How the successful bidder will position their products in the future may be a hard question because one of the inputs—land costs—has already far exceeded the highest level on the market. Obviously, however, the State is the biggest beneficiary from the auction when it is to bag VND37,346 billion from the three hectares of land on offer.
Unknown effects on the market
Although the State and some State-owned enterprises are upbeat about the results of the auction, many other stakeholders are worried. The exorbitantly high land prices will make life harder for them when they have to seek land funds for housing projects in the future.
Proof of this argument is the fact that dozens of bidders in the aforesaid auction quit midway as they could not make it to the end.
The successful bid for the lots of land in Thu Thiem area at prohibitive prices will serve as the new benchmarks for project proprietors to go ahead with higher offers in the coming time. That means more homebuyers cannot afford a house or an apartment. At the same time, the higher land prices may prompt people to request higher compensation for their land to be used to build new housing projects. That will be another dilemma for estate developers.
Furthermore, the new land prices of the swathes in Thu Thiem may become an important yardstick with which realty projects in HCMC revise up their prices, which may push up the overall price on HCMC’s realty market, and at the same time prompt State agencies to set higher prices for calculation of land-use fees or land rents. However, based on the price offers for the swathes of “golden land” in Thu Thiem on December 10, each square meter of the “golden land” in Thu Thiem was already VND600 million if the lowest price was applied.
In this case, proprietors of new realty projects that have only paid advances for land-use fees but have sold their products, and projects that have not calculated their land-use fees in Thu Thiem must be worried because they may have to pay amounts far exceeding their initial advances.
Last but not least, the results of the auction will strongly affect the overall land price in the area of Thu Thiem and its vicinity. According to the worst-case scenario, without strong warnings and effective management of relevant State agencies and experts, an estate bubble is quite feasible. One of its consequences is that low-cost housing projects will disappear in the development plans of estate companies.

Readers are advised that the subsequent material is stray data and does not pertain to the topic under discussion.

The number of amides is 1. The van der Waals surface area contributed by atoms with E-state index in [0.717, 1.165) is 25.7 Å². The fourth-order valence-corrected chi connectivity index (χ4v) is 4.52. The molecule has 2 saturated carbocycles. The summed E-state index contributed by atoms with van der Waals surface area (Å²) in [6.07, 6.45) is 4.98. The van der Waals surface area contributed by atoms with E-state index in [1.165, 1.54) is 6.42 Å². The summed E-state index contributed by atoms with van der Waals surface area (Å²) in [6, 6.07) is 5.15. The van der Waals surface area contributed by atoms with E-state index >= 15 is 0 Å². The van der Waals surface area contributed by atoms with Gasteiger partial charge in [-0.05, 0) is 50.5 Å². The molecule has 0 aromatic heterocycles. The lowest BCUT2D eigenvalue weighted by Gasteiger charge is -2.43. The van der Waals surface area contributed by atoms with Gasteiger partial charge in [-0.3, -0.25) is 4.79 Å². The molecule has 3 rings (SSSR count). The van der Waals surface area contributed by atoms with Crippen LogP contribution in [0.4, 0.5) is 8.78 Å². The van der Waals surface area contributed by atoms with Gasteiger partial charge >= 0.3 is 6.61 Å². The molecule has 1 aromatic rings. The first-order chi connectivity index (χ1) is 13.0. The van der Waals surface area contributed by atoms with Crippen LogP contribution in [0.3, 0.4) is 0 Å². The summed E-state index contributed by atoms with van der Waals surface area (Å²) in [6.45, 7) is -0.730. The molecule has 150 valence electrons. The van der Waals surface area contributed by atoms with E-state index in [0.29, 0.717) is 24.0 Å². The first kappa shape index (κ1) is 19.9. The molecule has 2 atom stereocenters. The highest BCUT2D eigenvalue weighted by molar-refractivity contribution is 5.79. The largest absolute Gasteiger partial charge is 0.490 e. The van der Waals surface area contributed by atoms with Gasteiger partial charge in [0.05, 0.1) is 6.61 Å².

According to Le Hoang Chau, chairman of the HCMC Real Estate Association (HOREA), similar to the principle of communicating vessels, the realty market will see the rising prices in a segment pulling along those in another. In this case, an unwanted consequence would be difficulty in fulfilling the aim to develop low-cost housing as input costs, which is land price, has risen to a new level.
“Offering a high bidding may represent the investors’ expectations of the future of Thu Thiem, and they must have had their own plans,” said Mr. Chau. “However, when the prices become incredibly high, they will partly adversely affect investment in Thu Thiem in the future as the area has been projected to become Vietnam’s financial center.” He added that it will be a story of actual effects and the implementation process after the auction, from payments to steps taken to develop the project. Only when the process is on schedule will the auction be really successful. “Currently, these are still open questions,” said Mr. Chau.
To address this issue, some industry experts have contended that it is necessary to solve the problem of development benefit in order to ensure social justice. The State may gain hugely from the auctions of the swathes of “golden land.” However, the money collected should be partly allocated for investment in social or low-cost housing projects.